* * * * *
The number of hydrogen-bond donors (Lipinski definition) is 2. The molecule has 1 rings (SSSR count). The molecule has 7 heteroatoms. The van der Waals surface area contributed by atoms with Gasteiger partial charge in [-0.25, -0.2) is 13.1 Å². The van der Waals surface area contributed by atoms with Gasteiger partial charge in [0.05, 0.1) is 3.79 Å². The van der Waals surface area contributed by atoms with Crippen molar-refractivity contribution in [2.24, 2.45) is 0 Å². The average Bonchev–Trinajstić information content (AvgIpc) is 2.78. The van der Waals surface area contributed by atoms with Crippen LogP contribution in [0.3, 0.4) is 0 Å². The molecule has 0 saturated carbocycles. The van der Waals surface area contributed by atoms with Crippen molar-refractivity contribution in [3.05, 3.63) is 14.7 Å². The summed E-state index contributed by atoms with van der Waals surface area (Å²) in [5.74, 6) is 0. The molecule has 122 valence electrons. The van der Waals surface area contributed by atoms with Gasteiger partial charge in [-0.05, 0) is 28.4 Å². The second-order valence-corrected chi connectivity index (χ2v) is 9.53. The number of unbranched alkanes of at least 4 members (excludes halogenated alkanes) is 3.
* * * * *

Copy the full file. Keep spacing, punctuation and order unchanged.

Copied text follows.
The number of hydrogen-bond donors (Lipinski definition) is 2. The molecule has 1 rings (SSSR count). The molecule has 7 heteroatoms. The van der Waals surface area contributed by atoms with Gasteiger partial charge in [-0.25, -0.2) is 13.1 Å². The van der Waals surface area contributed by atoms with Gasteiger partial charge in [0.05, 0.1) is 3.79 Å². The van der Waals surface area contributed by atoms with Crippen molar-refractivity contribution in [2.24, 2.45) is 0 Å². The average Bonchev–Trinajstić information content (AvgIpc) is 2.78. The van der Waals surface area contributed by atoms with Crippen LogP contribution in [0.3, 0.4) is 0 Å². The molecule has 0 saturated carbocycles. The van der Waals surface area contributed by atoms with Crippen molar-refractivity contribution in [3.05, 3.63) is 14.7 Å². The summed E-state index contributed by atoms with van der Waals surface area (Å²) in [5.74, 6) is 0. The molecule has 122 valence electrons. The van der Waals surface area contributed by atoms with Gasteiger partial charge in [-0.05, 0) is 28.4 Å². The second-order valence-corrected chi connectivity index (χ2v) is 9.53. The number of unbranched alkanes of at least 4 members (excludes halogenated alkanes) is 3.